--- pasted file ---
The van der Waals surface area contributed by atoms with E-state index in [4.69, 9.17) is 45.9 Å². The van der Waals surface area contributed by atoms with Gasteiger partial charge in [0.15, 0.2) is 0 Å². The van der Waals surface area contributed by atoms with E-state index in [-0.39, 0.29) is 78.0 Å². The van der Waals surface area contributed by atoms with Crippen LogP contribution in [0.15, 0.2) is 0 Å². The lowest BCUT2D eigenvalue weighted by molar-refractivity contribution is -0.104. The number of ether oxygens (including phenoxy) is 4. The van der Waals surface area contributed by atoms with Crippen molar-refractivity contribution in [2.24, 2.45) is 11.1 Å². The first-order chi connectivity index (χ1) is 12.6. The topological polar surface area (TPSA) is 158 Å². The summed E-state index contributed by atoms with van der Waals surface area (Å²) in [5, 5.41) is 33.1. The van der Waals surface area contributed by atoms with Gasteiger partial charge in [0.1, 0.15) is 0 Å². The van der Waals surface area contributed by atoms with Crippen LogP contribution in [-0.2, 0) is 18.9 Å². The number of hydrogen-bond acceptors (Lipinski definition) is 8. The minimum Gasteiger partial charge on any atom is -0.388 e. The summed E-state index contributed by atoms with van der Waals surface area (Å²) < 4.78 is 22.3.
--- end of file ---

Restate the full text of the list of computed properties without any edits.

The van der Waals surface area contributed by atoms with E-state index in [4.69, 9.17) is 45.9 Å². The van der Waals surface area contributed by atoms with Gasteiger partial charge in [0.15, 0.2) is 0 Å². The van der Waals surface area contributed by atoms with E-state index in [-0.39, 0.29) is 78.0 Å². The van der Waals surface area contributed by atoms with Crippen LogP contribution in [0.15, 0.2) is 0 Å². The lowest BCUT2D eigenvalue weighted by molar-refractivity contribution is -0.104. The number of ether oxygens (including phenoxy) is 4. The van der Waals surface area contributed by atoms with Crippen molar-refractivity contribution in [2.24, 2.45) is 11.1 Å². The first-order chi connectivity index (χ1) is 12.6. The topological polar surface area (TPSA) is 158 Å². The summed E-state index contributed by atoms with van der Waals surface area (Å²) in [5, 5.41) is 33.1. The van der Waals surface area contributed by atoms with Gasteiger partial charge in [0.1, 0.15) is 0 Å². The van der Waals surface area contributed by atoms with Crippen LogP contribution in [-0.2, 0) is 18.9 Å². The number of hydrogen-bond acceptors (Lipinski definition) is 8. The minimum Gasteiger partial charge on any atom is -0.388 e. The summed E-state index contributed by atoms with van der Waals surface area (Å²) < 4.78 is 22.3.